Monday, April 29, 2013

Garden Days - starting to grow

Here is the “salad” bed. Cucumbers are at the back so they can run up the trellis, carrots in the middle and 4 types of lettuce in the front.


This bed has golden bantam corn in the back, two bhut jolkia (ghost) peppers and a bell pepper. The peppers will get a cage once they get bigger.
This bed is very similar with chubby checker corn, two chocolate habaneros and a bell pepper. Corn is something new in my garden, but I thought it would be worth a shot to try. If I only get one ear of corn I’ll be happy.

Here we have a 4th of July tomato with Eureka beans in the front. The tomato is a new hybrid from Burpee so we’ll see how it does.

Again, this bed is very similar with an old faithful Husky cherry tomato and more Eureka beans. The tomatoes got new cages this year. They usually get so big, the cages needed to be bigger to support them.

Here is the last bed which has Sugar Snap peas in the back will a small trellis to support them, Yukon Gold potatoes in the middle and two bell peppers in the front.

Sunday, April 28, 2013

Garden days – getting started

The cold weather is behind us and that means one thing… time to start the garden. With raised beds, I have a little routine that I’ve developed over the years and it seems to work pretty well. My beds were made with 2x10’s and originally filled with a 50/50 mixture of compost and topsoil. Every year I add more compost as well as leaves in the fall. This adds more organic matter and nutrients, free of charge.

In late Feb or early March I take the shovel and turn all the soil in the beds. I usually throw in a handful of my homemade fertilizer mixture at the same time so that the soil can wake up and get a jump start. By doing this, the beds are ready to go when it’s time to plant.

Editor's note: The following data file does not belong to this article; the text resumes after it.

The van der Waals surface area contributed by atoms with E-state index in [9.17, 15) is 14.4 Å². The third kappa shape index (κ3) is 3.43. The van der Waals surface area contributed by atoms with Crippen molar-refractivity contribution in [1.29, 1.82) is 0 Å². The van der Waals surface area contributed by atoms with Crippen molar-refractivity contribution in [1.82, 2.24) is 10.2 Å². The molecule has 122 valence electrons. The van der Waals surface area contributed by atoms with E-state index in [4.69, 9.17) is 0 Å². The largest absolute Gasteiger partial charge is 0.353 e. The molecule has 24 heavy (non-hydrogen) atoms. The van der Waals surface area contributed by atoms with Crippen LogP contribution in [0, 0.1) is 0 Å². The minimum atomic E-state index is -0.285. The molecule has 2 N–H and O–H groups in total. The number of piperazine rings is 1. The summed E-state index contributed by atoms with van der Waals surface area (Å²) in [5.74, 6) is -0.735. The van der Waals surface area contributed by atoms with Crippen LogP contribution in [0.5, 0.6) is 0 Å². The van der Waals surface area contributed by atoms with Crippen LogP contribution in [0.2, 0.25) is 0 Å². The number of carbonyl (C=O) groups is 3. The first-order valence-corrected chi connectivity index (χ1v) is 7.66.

Safe planting date for this area is usually Apr 15th and I try to push it earlier by a week or so every year. Some years I have to contend with frost and some I don’t, it’s a gamble but spring fever gets the better of me. This year I had to add an extra bed since I wanted to try a few more things. As usual, peppers and tomatoes were started from transplants, everything else was seed.

Wednesday, February 27, 2013

Water wise

With spring fast approaching, it’s never too early to begin planning for those times when Mother Nature doesn’t provide enough water to fill your requirements. Water is probably the most precious resource there is and all too many times we waste it without even thinking about it. How many times have you driven by a house or business to see a sprinkler system blasting away while its pouring rain? Along with smart usage, runoff control is also important to help reduce pollution and sediment carry. 

Mulching is a great method of conserving water. Proper mulching reduces evaporation and maintains good soil moisture retention. An added benefit is that it also helps reduce weeds.  Mulch can really be anything from grass clippings to barks to pine straw or simply compost. Two to three inches of mulch will make a world of difference.